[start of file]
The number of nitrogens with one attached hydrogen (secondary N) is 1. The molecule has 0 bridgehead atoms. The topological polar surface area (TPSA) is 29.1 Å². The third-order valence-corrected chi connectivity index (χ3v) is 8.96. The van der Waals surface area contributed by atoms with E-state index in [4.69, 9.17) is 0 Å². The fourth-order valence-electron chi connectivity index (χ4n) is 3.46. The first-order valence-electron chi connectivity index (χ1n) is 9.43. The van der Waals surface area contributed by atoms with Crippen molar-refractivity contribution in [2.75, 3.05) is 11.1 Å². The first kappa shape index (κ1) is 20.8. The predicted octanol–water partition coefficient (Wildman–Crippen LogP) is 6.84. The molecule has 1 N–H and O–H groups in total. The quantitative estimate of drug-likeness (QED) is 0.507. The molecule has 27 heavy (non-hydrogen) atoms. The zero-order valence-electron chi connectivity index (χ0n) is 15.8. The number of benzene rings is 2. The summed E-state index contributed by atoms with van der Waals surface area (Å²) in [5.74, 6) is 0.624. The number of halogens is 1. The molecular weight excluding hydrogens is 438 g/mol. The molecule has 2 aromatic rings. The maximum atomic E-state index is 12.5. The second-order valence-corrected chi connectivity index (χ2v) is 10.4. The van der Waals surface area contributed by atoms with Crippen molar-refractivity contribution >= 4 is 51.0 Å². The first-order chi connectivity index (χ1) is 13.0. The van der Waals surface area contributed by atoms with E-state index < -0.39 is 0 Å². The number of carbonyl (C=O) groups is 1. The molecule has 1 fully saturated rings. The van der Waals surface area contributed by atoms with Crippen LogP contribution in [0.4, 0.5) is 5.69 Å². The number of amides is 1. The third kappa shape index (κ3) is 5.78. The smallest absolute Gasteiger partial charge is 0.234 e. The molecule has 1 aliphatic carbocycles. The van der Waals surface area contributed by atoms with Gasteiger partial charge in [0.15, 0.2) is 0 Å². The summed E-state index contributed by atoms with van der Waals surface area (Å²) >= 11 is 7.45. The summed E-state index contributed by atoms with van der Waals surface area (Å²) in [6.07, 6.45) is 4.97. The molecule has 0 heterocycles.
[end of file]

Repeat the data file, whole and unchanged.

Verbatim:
The number of nitrogens with one attached hydrogen (secondary N) is 1. The molecule has 0 bridgehead atoms. The topological polar surface area (TPSA) is 29.1 Å². The third-order valence-corrected chi connectivity index (χ3v) is 8.96. The van der Waals surface area contributed by atoms with E-state index in [4.69, 9.17) is 0 Å². The fourth-order valence-electron chi connectivity index (χ4n) is 3.46. The first-order valence-electron chi connectivity index (χ1n) is 9.43. The van der Waals surface area contributed by atoms with Crippen molar-refractivity contribution in [2.75, 3.05) is 11.1 Å². The first kappa shape index (κ1) is 20.8. The predicted octanol–water partition coefficient (Wildman–Crippen LogP) is 6.84. The molecule has 1 N–H and O–H groups in total. The quantitative estimate of drug-likeness (QED) is 0.507. The molecule has 27 heavy (non-hydrogen) atoms. The zero-order valence-electron chi connectivity index (χ0n) is 15.8. The number of benzene rings is 2. The summed E-state index contributed by atoms with van der Waals surface area (Å²) in [5.74, 6) is 0.624. The number of halogens is 1. The molecular weight excluding hydrogens is 438 g/mol. The molecule has 2 aromatic rings. The maximum atomic E-state index is 12.5. The second-order valence-corrected chi connectivity index (χ2v) is 10.4. The van der Waals surface area contributed by atoms with Crippen molar-refractivity contribution >= 4 is 51.0 Å². The first-order chi connectivity index (χ1) is 13.0. The van der Waals surface area contributed by atoms with E-state index < -0.39 is 0 Å². The number of carbonyl (C=O) groups is 1. The molecule has 1 fully saturated rings. The van der Waals surface area contributed by atoms with Crippen LogP contribution in [0.4, 0.5) is 5.69 Å². The number of amides is 1. The third kappa shape index (κ3) is 5.78. The smallest absolute Gasteiger partial charge is 0.234 e. The molecule has 1 aliphatic carbocycles. The van der Waals surface area contributed by atoms with Gasteiger partial charge in [0.15, 0.2) is 0 Å². The summed E-state index contributed by atoms with van der Waals surface area (Å²) >= 11 is 7.45. The summed E-state index contributed by atoms with van der Waals surface area (Å²) in [6.07, 6.45) is 4.97. The molecule has 0 heterocycles.